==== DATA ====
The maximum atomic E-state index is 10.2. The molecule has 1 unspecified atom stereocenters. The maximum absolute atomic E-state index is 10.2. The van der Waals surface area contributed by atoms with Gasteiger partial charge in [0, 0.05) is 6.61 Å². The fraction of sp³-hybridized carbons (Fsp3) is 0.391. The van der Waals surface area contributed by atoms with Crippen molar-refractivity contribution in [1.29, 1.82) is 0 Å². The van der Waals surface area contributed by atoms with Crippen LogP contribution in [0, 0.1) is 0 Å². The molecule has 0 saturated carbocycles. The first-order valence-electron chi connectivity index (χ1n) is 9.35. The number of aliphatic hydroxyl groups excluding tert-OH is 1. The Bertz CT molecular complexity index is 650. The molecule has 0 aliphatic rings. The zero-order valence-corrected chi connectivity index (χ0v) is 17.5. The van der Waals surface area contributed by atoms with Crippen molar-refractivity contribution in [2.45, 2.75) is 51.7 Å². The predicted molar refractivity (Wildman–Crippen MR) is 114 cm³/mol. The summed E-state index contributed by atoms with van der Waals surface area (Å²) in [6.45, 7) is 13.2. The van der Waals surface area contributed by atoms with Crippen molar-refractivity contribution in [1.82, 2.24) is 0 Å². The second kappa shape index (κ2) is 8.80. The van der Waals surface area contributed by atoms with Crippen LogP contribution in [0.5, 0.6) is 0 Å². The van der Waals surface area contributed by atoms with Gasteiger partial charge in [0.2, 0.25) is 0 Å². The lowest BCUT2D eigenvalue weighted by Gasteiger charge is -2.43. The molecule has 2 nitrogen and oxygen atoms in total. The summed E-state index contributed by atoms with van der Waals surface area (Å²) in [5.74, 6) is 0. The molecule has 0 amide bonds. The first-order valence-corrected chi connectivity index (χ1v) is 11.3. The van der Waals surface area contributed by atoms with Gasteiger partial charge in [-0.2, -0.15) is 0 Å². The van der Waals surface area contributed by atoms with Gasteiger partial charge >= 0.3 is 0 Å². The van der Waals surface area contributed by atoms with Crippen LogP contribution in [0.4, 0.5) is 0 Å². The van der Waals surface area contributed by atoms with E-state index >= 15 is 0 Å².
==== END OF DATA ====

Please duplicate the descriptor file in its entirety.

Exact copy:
The maximum atomic E-state index is 10.2. The molecule has 1 unspecified atom stereocenters. The maximum absolute atomic E-state index is 10.2. The van der Waals surface area contributed by atoms with Gasteiger partial charge in [0, 0.05) is 6.61 Å². The fraction of sp³-hybridized carbons (Fsp3) is 0.391. The van der Waals surface area contributed by atoms with Crippen molar-refractivity contribution in [1.29, 1.82) is 0 Å². The van der Waals surface area contributed by atoms with Crippen LogP contribution in [0, 0.1) is 0 Å². The molecule has 0 saturated carbocycles. The first-order valence-electron chi connectivity index (χ1n) is 9.35. The number of aliphatic hydroxyl groups excluding tert-OH is 1. The Bertz CT molecular complexity index is 650. The molecule has 0 aliphatic rings. The zero-order valence-corrected chi connectivity index (χ0v) is 17.5. The van der Waals surface area contributed by atoms with Crippen molar-refractivity contribution in [2.45, 2.75) is 51.7 Å². The predicted molar refractivity (Wildman–Crippen MR) is 114 cm³/mol. The summed E-state index contributed by atoms with van der Waals surface area (Å²) in [6.45, 7) is 13.2. The van der Waals surface area contributed by atoms with Crippen molar-refractivity contribution in [1.82, 2.24) is 0 Å². The second kappa shape index (κ2) is 8.80. The van der Waals surface area contributed by atoms with Crippen LogP contribution in [0.5, 0.6) is 0 Å². The van der Waals surface area contributed by atoms with Gasteiger partial charge in [0.2, 0.25) is 0 Å². The lowest BCUT2D eigenvalue weighted by Gasteiger charge is -2.43. The molecule has 2 nitrogen and oxygen atoms in total. The summed E-state index contributed by atoms with van der Waals surface area (Å²) in [5.74, 6) is 0. The molecule has 0 amide bonds. The first-order valence-corrected chi connectivity index (χ1v) is 11.3. The van der Waals surface area contributed by atoms with Gasteiger partial charge in [-0.2, -0.15) is 0 Å². The van der Waals surface area contributed by atoms with Gasteiger partial charge >= 0.3 is 0 Å². The van der Waals surface area contributed by atoms with Crippen LogP contribution in [0.4, 0.5) is 0 Å². The van der Waals surface area contributed by atoms with E-state index >= 15 is 0 Å².